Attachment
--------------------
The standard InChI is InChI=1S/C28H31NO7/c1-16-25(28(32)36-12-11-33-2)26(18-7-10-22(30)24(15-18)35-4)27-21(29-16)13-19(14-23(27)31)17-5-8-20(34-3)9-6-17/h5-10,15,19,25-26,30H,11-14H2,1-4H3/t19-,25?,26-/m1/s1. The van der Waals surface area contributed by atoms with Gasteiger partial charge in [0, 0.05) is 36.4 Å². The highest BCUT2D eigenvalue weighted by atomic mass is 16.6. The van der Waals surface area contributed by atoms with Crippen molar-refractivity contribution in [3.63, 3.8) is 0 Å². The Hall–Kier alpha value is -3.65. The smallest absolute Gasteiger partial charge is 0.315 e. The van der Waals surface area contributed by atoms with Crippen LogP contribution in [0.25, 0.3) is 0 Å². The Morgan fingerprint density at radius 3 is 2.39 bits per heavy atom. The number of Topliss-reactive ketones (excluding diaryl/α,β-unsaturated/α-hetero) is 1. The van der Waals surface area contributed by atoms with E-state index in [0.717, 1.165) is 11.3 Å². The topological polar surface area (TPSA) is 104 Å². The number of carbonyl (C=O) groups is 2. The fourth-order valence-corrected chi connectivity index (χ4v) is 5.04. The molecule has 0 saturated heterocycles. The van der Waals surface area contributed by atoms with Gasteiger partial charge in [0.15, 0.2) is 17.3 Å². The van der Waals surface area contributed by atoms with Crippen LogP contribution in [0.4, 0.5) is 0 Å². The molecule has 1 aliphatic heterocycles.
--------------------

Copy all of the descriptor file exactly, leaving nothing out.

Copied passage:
The standard InChI is InChI=1S/C28H31NO7/c1-16-25(28(32)36-12-11-33-2)26(18-7-10-22(30)24(15-18)35-4)27-21(29-16)13-19(14-23(27)31)17-5-8-20(34-3)9-6-17/h5-10,15,19,25-26,30H,11-14H2,1-4H3/t19-,25?,26-/m1/s1. The van der Waals surface area contributed by atoms with Gasteiger partial charge in [0, 0.05) is 36.4 Å². The highest BCUT2D eigenvalue weighted by atomic mass is 16.6. The van der Waals surface area contributed by atoms with Crippen molar-refractivity contribution in [3.63, 3.8) is 0 Å². The Hall–Kier alpha value is -3.65. The smallest absolute Gasteiger partial charge is 0.315 e. The van der Waals surface area contributed by atoms with Crippen LogP contribution in [0.25, 0.3) is 0 Å². The Morgan fingerprint density at radius 3 is 2.39 bits per heavy atom. The number of Topliss-reactive ketones (excluding diaryl/α,β-unsaturated/α-hetero) is 1. The van der Waals surface area contributed by atoms with E-state index in [0.717, 1.165) is 11.3 Å². The topological polar surface area (TPSA) is 104 Å². The number of carbonyl (C=O) groups is 2. The fourth-order valence-corrected chi connectivity index (χ4v) is 5.04. The molecule has 0 saturated heterocycles. The van der Waals surface area contributed by atoms with Gasteiger partial charge in [0.15, 0.2) is 17.3 Å². The van der Waals surface area contributed by atoms with Crippen LogP contribution in [0.4, 0.5) is 0 Å². The molecule has 1 aliphatic heterocycles.